I think it was during the MySpace era when I first came across #blessed. Back then, it was a feature, an option out of a compendium of moods you could put on your profile to show how you felt at the moment. I was low-key stalking Ryan Higa, the big YouTube star, who was “feeling blessed” at the moment.
Fast-forward to now, and what was then part of a nondescript arsenal of moods has turned into a social media phenomenon. You can find it plastered on Instagram posts of food and travel shots, on Facebook statuses and Tweets boasting of a brand new purchase or life event. Almost as if being #blessed was equivalent to wearing a Rolex or owning a Ferrari — a symbol that you were enjoying the best things that life has to offer.
That being said, it isn’t hard to see why #blessed has been a target of mixed reactions. For some, it may just be another way of communicating one’s self over the noise of the interwebs. For others, it may seem like a way for certain people to shove how good they’re having it in their faces.
While it’s easy to dismiss the #blessed phenomenon as another social nuisance, there might be more to it than meets the eye.
Search the hashtag on Twitter and you’ll be bombarded with an assortment of posts celebrating births, wins, food, people and special events. Search Instagram and you have pictures of family occasions, food and people. You can’t help but ask yourself — why do people use #blessed in the first place? And what constitutes a #blessed post?
Simply put, people use #blessed for the things they feel blessed about. But then again, anything that has to do with social media isn’t as simple as it seems.
It’s been said time and time again that this two-way innovation has turned into an extension of our own lives; mimicking a lot of the processes we do in our day-to-day living through a network of information technology. And when you have something like that on your hands, it’s an easy ticket into the real-world psyche of its inhabitants. When something like #blessed turns into a trending tag, you have to wonder why people are obsessed with making the things they’re thankful for known to the public.
They say we live in an era of uncertainty, one that’s fast-paced economically and possibly heading nowhere. You’ve got people going global, with no longer any excuse for excluding other countries, because with our degree of interconnectedness, we’ve come to realize that whatever sh*t happens to one nation affects the rest of the planet.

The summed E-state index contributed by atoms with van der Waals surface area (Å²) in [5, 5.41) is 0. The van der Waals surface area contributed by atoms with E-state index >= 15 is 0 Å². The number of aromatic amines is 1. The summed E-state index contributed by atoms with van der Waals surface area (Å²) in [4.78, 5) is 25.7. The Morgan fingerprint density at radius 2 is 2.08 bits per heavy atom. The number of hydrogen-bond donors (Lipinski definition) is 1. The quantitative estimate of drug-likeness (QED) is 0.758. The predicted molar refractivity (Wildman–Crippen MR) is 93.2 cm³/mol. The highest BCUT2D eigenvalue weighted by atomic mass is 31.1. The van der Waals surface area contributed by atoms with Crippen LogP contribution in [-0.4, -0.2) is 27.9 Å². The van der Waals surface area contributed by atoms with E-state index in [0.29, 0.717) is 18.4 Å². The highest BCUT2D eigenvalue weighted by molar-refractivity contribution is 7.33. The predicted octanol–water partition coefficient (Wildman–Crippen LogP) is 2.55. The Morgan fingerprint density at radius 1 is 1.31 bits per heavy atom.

And like any codependent relationship, that can be scary. You’ve got relatives abroad and suddenly you’re hearing news of airplanes being gunned down and terrorists on the loose. You’re having your next plate of extra rice and hear that there might be a shortage because delivery ports have been congested. You’re enjoying your job until you hear news that people are getting laid off because the company’s losing profits.
With that amount of uncontrollable volatility, it can be hard to see the brighter side of things when you aren’t sure if such a thing exists at all.
If there’s anything #blessed can show us, perhaps it’s this: in an age where everything seems to fly by, we often look to things we can latch onto. It could be that special moment during a family reunion. Or that sweet pair of Christmas kicks you weren’t expecting to receive. Unlike real life, everything seems to be immortalized once you put it up online — compartmentalized into neat little hashtags you can revisit from time to time.
And that’s not a bad thing. If anything, this shows that we still haven’t let go of our human essence — to give gratitude, to celebrate, to cherish. God knows what would happen if we’ve forgotten how to do that.